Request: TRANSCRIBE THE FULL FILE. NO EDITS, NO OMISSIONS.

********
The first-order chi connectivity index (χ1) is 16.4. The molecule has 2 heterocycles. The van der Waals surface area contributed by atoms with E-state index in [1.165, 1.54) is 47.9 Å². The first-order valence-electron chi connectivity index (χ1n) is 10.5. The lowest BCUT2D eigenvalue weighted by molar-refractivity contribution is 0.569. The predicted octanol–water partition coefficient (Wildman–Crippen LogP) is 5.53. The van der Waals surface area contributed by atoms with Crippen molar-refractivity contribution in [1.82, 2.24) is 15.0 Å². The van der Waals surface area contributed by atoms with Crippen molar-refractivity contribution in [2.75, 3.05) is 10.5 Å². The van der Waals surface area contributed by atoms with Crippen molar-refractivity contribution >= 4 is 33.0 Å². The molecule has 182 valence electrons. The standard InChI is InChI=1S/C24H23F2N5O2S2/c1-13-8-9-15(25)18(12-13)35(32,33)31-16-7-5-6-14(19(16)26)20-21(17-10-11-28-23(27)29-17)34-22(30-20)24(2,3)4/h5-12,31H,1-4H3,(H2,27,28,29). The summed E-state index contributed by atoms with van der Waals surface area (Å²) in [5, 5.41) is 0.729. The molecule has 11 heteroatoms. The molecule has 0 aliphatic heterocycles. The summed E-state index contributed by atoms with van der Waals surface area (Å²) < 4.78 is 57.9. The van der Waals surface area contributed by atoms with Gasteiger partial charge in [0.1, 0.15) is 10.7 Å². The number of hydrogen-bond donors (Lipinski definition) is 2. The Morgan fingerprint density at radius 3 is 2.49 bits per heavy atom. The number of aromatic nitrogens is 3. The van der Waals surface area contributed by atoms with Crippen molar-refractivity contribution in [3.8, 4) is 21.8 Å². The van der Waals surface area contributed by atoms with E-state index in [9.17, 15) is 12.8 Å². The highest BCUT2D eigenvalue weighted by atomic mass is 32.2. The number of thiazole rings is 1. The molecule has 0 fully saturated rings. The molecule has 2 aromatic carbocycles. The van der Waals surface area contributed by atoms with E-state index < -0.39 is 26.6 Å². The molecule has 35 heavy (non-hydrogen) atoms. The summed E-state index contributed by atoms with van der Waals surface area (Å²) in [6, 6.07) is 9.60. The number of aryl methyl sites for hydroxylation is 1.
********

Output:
The first-order chi connectivity index (χ1) is 16.4. The molecule has 2 heterocycles. The van der Waals surface area contributed by atoms with E-state index in [1.165, 1.54) is 47.9 Å². The first-order valence-electron chi connectivity index (χ1n) is 10.5. The lowest BCUT2D eigenvalue weighted by molar-refractivity contribution is 0.569. The predicted octanol–water partition coefficient (Wildman–Crippen LogP) is 5.53. The van der Waals surface area contributed by atoms with Crippen molar-refractivity contribution in [1.82, 2.24) is 15.0 Å². The van der Waals surface area contributed by atoms with Crippen molar-refractivity contribution in [2.75, 3.05) is 10.5 Å². The van der Waals surface area contributed by atoms with Crippen molar-refractivity contribution >= 4 is 33.0 Å². The molecule has 182 valence electrons. The standard InChI is InChI=1S/C24H23F2N5O2S2/c1-13-8-9-15(25)18(12-13)35(32,33)31-16-7-5-6-14(19(16)26)20-21(17-10-11-28-23(27)29-17)34-22(30-20)24(2,3)4/h5-12,31H,1-4H3,(H2,27,28,29). The summed E-state index contributed by atoms with van der Waals surface area (Å²) in [5, 5.41) is 0.729. The molecule has 11 heteroatoms. The molecule has 0 aliphatic heterocycles. The summed E-state index contributed by atoms with van der Waals surface area (Å²) < 4.78 is 57.9. The van der Waals surface area contributed by atoms with Gasteiger partial charge in [0.1, 0.15) is 10.7 Å². The number of hydrogen-bond donors (Lipinski definition) is 2. The Morgan fingerprint density at radius 3 is 2.49 bits per heavy atom. The number of aromatic nitrogens is 3. The van der Waals surface area contributed by atoms with Crippen molar-refractivity contribution in [3.8, 4) is 21.8 Å². The van der Waals surface area contributed by atoms with E-state index in [9.17, 15) is 12.8 Å². The highest BCUT2D eigenvalue weighted by atomic mass is 32.2. The number of thiazole rings is 1. The molecule has 0 fully saturated rings. The molecule has 2 aromatic carbocycles. The van der Waals surface area contributed by atoms with E-state index < -0.39 is 26.6 Å². The molecule has 35 heavy (non-hydrogen) atoms. The summed E-state index contributed by atoms with van der Waals surface area (Å²) in [6, 6.07) is 9.60. The number of aryl methyl sites for hydroxylation is 1.